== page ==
Dragomir Kojić draws from Freud’s split ego and explains that we have both an ‘experiencing ego’ and an ‘observing ego.’ These dual ego processes can be found throughout psychoanalytical literature. These dual processes “differentiate between the part of yourself that experiences everything that happens to you from the part of yourself that observes how you experience your life” (2021).
The point is that observation is not an independent state. We observe as as we experience. Basically, the practice requires intentionally focusing on the observing process. “Everybody has a continuous on-going flow of bodily lived experience. A felt-sense is formed when we deliberately pay attention to the flow of experience in relation to some situation or issue or problem” (Hendricks, 2007).
The practice of observation is as simple as giving the mind space to observe. The actual act of observing may prove difficult for some that have habitually defended against emotions through disassociation. Stubborn detachment from emotion may require assistance to regain the ability to examine inner sensations. Others may suffer from alexithymia which impairs conscious examination of inner sensations.
Gendlin and Focusing
For most, a gentle reminder to shift to the observing ego is sufficient to start observing. practices of meditation or mindfulness may help to refine self observation skills. Eugene Gendlin in his extensive writing and research created a template for building the bridge between experiencing and observing. Gendlin taught a six-step program he refers to as ‘focusing’ (Murphy, 2019).
Critical to focusing on inner sensations, as explained by Gendlin, is the practice of making space. making space is the practice of non-judgmental attention. Here, as explained by T. Franklin Murphy, “by directing attention to the body, we become explorers of the mysterious, enlightening our minds to a different facet of living, free from the logical world of language and judgments. These proprioceptive examinations reconnect us with the very source of life” (2019).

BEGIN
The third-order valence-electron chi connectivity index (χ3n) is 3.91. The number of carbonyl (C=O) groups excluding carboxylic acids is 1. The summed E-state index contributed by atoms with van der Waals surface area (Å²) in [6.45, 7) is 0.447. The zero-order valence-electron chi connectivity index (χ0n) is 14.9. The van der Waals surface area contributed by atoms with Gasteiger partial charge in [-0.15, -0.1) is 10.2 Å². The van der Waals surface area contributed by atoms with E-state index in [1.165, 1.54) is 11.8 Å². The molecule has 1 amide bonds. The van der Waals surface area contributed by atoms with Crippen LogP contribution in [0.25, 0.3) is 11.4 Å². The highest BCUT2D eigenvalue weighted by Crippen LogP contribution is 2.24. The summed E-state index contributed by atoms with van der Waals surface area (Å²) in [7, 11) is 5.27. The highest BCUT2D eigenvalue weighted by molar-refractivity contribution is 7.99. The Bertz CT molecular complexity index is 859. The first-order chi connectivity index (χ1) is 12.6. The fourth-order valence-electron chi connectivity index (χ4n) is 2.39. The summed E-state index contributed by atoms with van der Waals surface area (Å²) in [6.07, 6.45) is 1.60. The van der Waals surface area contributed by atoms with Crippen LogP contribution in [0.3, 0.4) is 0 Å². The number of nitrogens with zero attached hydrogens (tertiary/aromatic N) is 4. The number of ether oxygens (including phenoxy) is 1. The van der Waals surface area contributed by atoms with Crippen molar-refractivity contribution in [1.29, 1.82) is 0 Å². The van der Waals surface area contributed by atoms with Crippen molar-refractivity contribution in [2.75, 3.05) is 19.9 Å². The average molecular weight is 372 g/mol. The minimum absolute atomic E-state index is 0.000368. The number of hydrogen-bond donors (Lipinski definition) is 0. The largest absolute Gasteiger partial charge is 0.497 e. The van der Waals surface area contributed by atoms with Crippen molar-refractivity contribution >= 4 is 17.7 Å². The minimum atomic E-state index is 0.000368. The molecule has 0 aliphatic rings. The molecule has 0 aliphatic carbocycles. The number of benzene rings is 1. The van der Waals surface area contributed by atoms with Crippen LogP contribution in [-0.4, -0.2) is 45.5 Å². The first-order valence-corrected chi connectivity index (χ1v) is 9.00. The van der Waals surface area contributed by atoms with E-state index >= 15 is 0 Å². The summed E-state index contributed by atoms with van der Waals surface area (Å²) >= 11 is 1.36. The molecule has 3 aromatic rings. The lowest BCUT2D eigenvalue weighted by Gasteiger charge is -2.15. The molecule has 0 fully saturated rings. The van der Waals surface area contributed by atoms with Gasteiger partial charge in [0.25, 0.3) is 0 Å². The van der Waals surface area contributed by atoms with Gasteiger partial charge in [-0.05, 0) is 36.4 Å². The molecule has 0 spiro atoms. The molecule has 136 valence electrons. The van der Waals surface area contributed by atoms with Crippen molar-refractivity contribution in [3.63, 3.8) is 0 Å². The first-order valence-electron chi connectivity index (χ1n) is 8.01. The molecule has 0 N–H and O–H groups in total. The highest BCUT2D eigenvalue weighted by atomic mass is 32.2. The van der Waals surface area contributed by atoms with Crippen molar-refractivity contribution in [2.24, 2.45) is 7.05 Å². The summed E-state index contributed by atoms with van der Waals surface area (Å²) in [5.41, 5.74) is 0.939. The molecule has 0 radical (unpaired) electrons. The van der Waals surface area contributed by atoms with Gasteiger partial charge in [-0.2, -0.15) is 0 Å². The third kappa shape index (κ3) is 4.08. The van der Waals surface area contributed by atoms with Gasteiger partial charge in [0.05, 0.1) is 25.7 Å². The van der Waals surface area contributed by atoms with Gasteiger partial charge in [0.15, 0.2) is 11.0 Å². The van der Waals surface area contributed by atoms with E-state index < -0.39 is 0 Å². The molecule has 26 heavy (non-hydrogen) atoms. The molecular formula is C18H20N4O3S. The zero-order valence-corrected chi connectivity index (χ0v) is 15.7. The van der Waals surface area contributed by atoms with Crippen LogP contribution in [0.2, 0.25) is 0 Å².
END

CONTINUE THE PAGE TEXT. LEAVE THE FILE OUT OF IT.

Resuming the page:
A Few Closing Words On the Observing Ego
Perhaps, we can’t always attend to the inner world, giving sufficient attention to what is happening beneath our skin. Yet, becoming familiar with the grandness of our inner universe may improve our lives, rejuvenate growth processes, and enlighten our understanding of motivational forces that leaded to maladaptive behaviors. Only through conscious awareness do we hold the keys to change. In conclusion, the observing ego serves as an essential agent to change, as Jane Simon wrote, it “allows us to perceive and change.”
Freud, Sigmund (1990). New Introductory Lectures on Psycho-Analysis (Complete Psychological Works of Sigmund Freud).
GLICKAUF-HUGHES, C., WELLS, M., & CHANCE, S. (1996). TECHNIQUES FOR STRENGTHENING CLIENTS’ OBSERVING EGO. Psychotherapy, 33(3), 431-440.
Graham, Linda (2013). Bouncing Back: Rewiring Your Brain for Maximum Resilience and Well-Being. New World Library; 1st edition.
Guttman, Jennifer (2021). How Observing Your Ego Can Improve Your Social Functionality. Psychology Today. Published 7-19-2021. Accessed 10-2-2022.
Hausner, R. (2009). THE SUPEREGO IN OBSERVING EGO FUNCTIONING. Psychoanalytic Psychology, 26(4), 425-446.
Hendricks, M. (2007). The Role of Experiencing in Psychotherapy: Attending to the “Bodily Felt-Sense” of a Problem Makes Any Orientations More Effective. Journal of Contemporary Psychotherapy, 37(1), 41-46.
Kojić, Dragomir (2021). Self-Awareness: Observing Ego and the Experiencing Ego. Mindberg. Published 12-15-2021. Accessed 10-2-2022.
Koons, Cedar R. (2016). The Mindfulness Solution for Intense Emotions: Take Control of Borderline Personality Disorder with DBT. New Harbinger Publications; 1st edition
Murphy, T. Franklin (2019), Focusing: Exploring Felt Sense. Psychology Fanatic. Published 3-10-2019. Accessed 11-7-2022.
Scialli, J. (1982). Multiple Identity Processes and the Development of the Observing Ego. Journal of the American Academy of Psychoanalysis, 10(3), 387-405.
Simon, Jane (2014). The Observing Self: A Tool Essential to Save Ourselves and Our Planet. Huffpost. Published 11-24-2014. Accessed 11-2-2022.